Journal of a Geek

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Macbook Review

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I finally got my Macbook in yesterday. I think it’s time for a review.

First Impressions

My first impressions were that it was very light and compact. I had a 12″ Powerbook before that, so for it to be lighter and thinner than that was amazing.

The Screen

My first impression of the screen was that it was smaller than I expected. I had not seen one in person so I wasn’t sure what it would look like. The lack of height is definitely made up for by the extra width. The gloss film on the screen looks great. It’s not super glary like on some PC’s. It really makes all the colors pop and the screen seem brighter overall.

Parallels

The first task I went about doing on my Macbook was setting up Parallels and Visual Studio just as I did with the iMac in my earlier post. I found it to be noticeable slower, but not unbearable. It’s still 100x better than Virtual PC, and if it really gets to be a problem I can use Boot Camp. I think the main difference has to do with hard drive speed instead of processor speed difference. The Macbook uses a slower spinning hard drive than the iMac’s do.

World of Warcraft

I didn’t buy my Macbook for gaming. I know it’s video card isn’t exactly a power house, but I figured I would give it a try. With all the graphical settings set to low and resolution set to 1280×800 (the Macbook’s native resolution), I got about 25 fps in cities and 15 fps out in fields. Overall I was pleased with the Macbook’s performance.

Video Compression

To test the processor performance on the Macbook, I decided to use HandBrake as a test. Handbrake is a program that let’s you pull titles and chapters off of DVD’s and compress them into either Quicktime formats or AVI formats. On my iMac I it compresses about 20 frames per second on average. On the Macbook I got 60 frames per second! That is really a huge difference.

iMac Specs: 2.1Ghz G5, Radeon x600 XT, 1GB of RAM

Macbook Specs: 1.83Ghz Core Duo, Intel integrated video, 1GB of RAM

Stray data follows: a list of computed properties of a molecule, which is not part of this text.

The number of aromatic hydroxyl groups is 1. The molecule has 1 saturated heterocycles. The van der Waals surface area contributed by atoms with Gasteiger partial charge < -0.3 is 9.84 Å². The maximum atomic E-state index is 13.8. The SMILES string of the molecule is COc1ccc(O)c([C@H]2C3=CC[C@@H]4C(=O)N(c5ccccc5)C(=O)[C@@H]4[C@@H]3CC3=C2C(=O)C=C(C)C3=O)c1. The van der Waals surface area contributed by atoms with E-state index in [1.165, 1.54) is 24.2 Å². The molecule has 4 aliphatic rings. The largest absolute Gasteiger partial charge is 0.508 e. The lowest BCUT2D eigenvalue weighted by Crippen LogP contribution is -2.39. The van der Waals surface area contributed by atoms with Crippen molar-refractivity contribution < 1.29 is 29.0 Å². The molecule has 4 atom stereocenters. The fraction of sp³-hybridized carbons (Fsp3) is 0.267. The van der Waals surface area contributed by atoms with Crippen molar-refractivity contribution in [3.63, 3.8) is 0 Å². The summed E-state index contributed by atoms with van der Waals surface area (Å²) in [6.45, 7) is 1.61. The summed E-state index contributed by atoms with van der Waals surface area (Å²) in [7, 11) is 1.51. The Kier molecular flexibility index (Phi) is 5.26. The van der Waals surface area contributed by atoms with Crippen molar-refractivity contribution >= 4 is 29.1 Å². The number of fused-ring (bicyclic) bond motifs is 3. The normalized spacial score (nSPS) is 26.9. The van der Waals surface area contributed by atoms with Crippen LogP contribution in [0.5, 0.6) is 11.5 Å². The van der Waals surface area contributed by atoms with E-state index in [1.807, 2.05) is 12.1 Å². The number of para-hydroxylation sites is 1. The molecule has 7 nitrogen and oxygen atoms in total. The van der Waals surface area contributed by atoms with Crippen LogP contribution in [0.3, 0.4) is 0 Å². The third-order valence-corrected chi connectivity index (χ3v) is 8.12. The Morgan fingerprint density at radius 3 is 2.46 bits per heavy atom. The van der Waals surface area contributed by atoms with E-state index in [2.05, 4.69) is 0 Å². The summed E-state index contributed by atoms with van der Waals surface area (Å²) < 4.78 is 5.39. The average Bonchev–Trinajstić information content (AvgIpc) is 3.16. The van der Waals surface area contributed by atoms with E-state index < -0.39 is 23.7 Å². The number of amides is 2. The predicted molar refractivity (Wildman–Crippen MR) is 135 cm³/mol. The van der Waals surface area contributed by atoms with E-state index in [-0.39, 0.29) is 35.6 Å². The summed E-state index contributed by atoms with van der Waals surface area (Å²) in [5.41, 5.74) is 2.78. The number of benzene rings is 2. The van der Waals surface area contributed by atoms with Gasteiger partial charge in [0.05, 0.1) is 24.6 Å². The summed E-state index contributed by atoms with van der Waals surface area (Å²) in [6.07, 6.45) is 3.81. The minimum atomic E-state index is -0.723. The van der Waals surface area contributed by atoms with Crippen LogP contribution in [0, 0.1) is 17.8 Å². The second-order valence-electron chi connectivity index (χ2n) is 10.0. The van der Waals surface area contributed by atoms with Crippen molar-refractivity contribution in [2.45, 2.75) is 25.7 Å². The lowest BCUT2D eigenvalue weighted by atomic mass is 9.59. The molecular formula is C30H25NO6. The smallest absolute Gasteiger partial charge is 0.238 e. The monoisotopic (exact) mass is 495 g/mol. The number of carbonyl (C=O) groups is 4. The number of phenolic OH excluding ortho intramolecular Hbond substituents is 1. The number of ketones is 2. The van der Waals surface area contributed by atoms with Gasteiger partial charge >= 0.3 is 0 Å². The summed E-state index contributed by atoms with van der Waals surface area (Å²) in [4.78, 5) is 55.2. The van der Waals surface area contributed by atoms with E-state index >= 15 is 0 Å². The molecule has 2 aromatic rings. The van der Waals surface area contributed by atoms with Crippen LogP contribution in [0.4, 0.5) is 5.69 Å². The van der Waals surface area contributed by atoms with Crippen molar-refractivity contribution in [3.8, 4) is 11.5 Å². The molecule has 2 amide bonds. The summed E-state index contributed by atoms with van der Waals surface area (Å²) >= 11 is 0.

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Written by Ryan Farnell

August 1, 2006 at 4:29 pm

Posted in Apple

Parallels: Initial Install

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A few months ago Apple announced you would have the ability to run Windows on an Apple using an Intel processor. A day later a company called Parallels announced they were releasing a version of their product Parallels Workstation for Mac OS X. This software uses something called virtualization to create a fake computer running inside your operating system.

I’m in the process of ordering a Macbook and decided to start testing the speed of Parallels when its running Visual Studio 2005. Since this software is $50 ($80 after July 15th), I decided I should start seeing if this program is worth the investment.

I began by downloading the free trial of Parallels. The installation was as easy as most OS X applications. It uses a simple PKG installer. I then launched Parallels and created a new virtual machine. A wizard took me through the steps of creating an environment for the guest OS (the operating system being run inside the virtual machine). There were a ton of preconfiged packages that came straight from Parallels. It has configs for every version of windows (Windows 3.1 to Windows 2003 Server) and plenty of preconfigs for different versions of Linux. Once my machine was setup I simply hit the big green “Play” button. The virtual machine launched just like a normal PC.

The first OS I am testing is Windows XP. I downloaded an ISO off my student MSDN account and connected it to Parallels using the CD ROM menu at the bottom. It works exactly the same way as Virtual PC. The setup for Windows XP was identical to that of a normal PC install, but it was already much faster. Once Windows XP was done installing I used a Parallels menu to install the Parallels Tools. These tools let you do cool things such as clipboard synchronizations, allow the mouse to move in out of the OS easier, adds drivers for your virtual devices, and let you share folders between OS X and the guest OS. Windows XP doesn’t require any updates to install Visual Studio 2005, so I stopped my setup there.

The next OS I tired was Windows 2000. I installed it off a Windows 2000 install CD at work. I just used the CD ROM menu to capture the default CD/DVD. Once it was done with its once again speedy install, I used the menu option to install the Parallels Tools just like with Windows XP. I then ran Windows Update just as would normally be done on a Windows install to get the system ready for Visual Studio 2005.

One thing I forgot to mention is the specs I’m using for both virtual machines. The default hard drive size is 8GB which I left the same for both installs, and I set both machines to 512MB of RAM. Since my Macbook will only have 1GB of RAM, I want to test it under similar conditions. The iMac I’m using in the test is the 2.0GHz 20″ iMac.

Tomorrow I’m going to finish up installing Visual Studio 2005, and begin testing. I’ll make another post once that is complete.

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Written by Ryan Farnell

July 5, 2006 at 6:00 pm

Posted in Apple